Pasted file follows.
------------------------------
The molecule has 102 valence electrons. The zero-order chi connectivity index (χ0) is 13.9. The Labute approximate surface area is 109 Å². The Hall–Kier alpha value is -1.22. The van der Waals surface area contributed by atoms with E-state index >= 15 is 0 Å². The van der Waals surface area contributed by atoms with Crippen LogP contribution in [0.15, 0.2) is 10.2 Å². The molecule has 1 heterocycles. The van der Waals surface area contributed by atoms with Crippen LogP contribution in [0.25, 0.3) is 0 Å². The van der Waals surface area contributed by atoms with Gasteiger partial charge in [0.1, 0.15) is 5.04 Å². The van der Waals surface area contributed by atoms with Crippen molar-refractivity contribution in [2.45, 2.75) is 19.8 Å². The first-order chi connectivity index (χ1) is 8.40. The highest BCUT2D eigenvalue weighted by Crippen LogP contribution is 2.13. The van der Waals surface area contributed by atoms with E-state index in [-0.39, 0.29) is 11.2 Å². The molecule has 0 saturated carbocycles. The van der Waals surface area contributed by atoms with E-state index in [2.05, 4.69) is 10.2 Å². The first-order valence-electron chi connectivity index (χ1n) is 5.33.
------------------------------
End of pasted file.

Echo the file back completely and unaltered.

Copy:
The molecule has 102 valence electrons. The zero-order chi connectivity index (χ0) is 13.9. The Labute approximate surface area is 109 Å². The Hall–Kier alpha value is -1.22. The van der Waals surface area contributed by atoms with E-state index >= 15 is 0 Å². The van der Waals surface area contributed by atoms with Crippen LogP contribution in [0.15, 0.2) is 10.2 Å². The molecule has 1 heterocycles. The van der Waals surface area contributed by atoms with Crippen LogP contribution in [0.25, 0.3) is 0 Å². The van der Waals surface area contributed by atoms with Gasteiger partial charge in [0.1, 0.15) is 5.04 Å². The van der Waals surface area contributed by atoms with Crippen molar-refractivity contribution in [2.45, 2.75) is 19.8 Å². The first-order chi connectivity index (χ1) is 8.40. The highest BCUT2D eigenvalue weighted by Crippen LogP contribution is 2.13. The van der Waals surface area contributed by atoms with E-state index in [-0.39, 0.29) is 11.2 Å². The molecule has 0 saturated carbocycles. The van der Waals surface area contributed by atoms with E-state index in [2.05, 4.69) is 10.2 Å². The first-order valence-electron chi connectivity index (χ1n) is 5.33.